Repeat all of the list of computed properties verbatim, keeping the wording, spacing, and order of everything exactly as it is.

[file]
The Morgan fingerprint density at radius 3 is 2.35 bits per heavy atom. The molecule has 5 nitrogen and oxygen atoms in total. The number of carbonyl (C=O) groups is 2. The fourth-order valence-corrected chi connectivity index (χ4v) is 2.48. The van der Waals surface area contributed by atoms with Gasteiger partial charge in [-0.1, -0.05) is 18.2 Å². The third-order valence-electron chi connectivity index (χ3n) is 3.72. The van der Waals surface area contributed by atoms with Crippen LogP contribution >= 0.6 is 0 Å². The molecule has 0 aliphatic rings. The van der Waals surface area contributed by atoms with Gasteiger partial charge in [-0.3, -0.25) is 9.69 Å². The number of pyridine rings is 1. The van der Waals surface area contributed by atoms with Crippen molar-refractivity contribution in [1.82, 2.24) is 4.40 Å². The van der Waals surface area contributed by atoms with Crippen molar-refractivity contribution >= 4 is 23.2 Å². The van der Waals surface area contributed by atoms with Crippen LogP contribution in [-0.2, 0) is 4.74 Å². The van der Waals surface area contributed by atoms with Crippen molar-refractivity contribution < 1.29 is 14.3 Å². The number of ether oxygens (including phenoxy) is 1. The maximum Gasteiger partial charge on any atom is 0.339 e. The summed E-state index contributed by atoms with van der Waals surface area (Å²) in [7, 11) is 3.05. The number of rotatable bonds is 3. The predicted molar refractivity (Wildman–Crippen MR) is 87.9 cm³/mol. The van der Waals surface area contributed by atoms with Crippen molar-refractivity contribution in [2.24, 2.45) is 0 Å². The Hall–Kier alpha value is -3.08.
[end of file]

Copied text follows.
The Morgan fingerprint density at radius 3 is 2.35 bits per heavy atom. The molecule has 5 nitrogen and oxygen atoms in total. The number of carbonyl (C=O) groups is 2. The fourth-order valence-corrected chi connectivity index (χ4v) is 2.48. The van der Waals surface area contributed by atoms with Gasteiger partial charge in [-0.1, -0.05) is 18.2 Å². The third-order valence-electron chi connectivity index (χ3n) is 3.72. The van der Waals surface area contributed by atoms with Crippen LogP contribution >= 0.6 is 0 Å². The molecule has 0 aliphatic rings. The van der Waals surface area contributed by atoms with Gasteiger partial charge in [-0.3, -0.25) is 9.69 Å². The number of pyridine rings is 1. The van der Waals surface area contributed by atoms with Crippen molar-refractivity contribution in [1.82, 2.24) is 4.40 Å². The van der Waals surface area contributed by atoms with Crippen molar-refractivity contribution >= 4 is 23.2 Å². The van der Waals surface area contributed by atoms with Crippen LogP contribution in [-0.2, 0) is 4.74 Å². The van der Waals surface area contributed by atoms with Crippen molar-refractivity contribution < 1.29 is 14.3 Å². The number of ether oxygens (including phenoxy) is 1. The maximum Gasteiger partial charge on any atom is 0.339 e. The summed E-state index contributed by atoms with van der Waals surface area (Å²) in [7, 11) is 3.05. The number of rotatable bonds is 3. The predicted molar refractivity (Wildman–Crippen MR) is 87.9 cm³/mol. The van der Waals surface area contributed by atoms with Crippen molar-refractivity contribution in [2.24, 2.45) is 0 Å². The Hall–Kier alpha value is -3.08.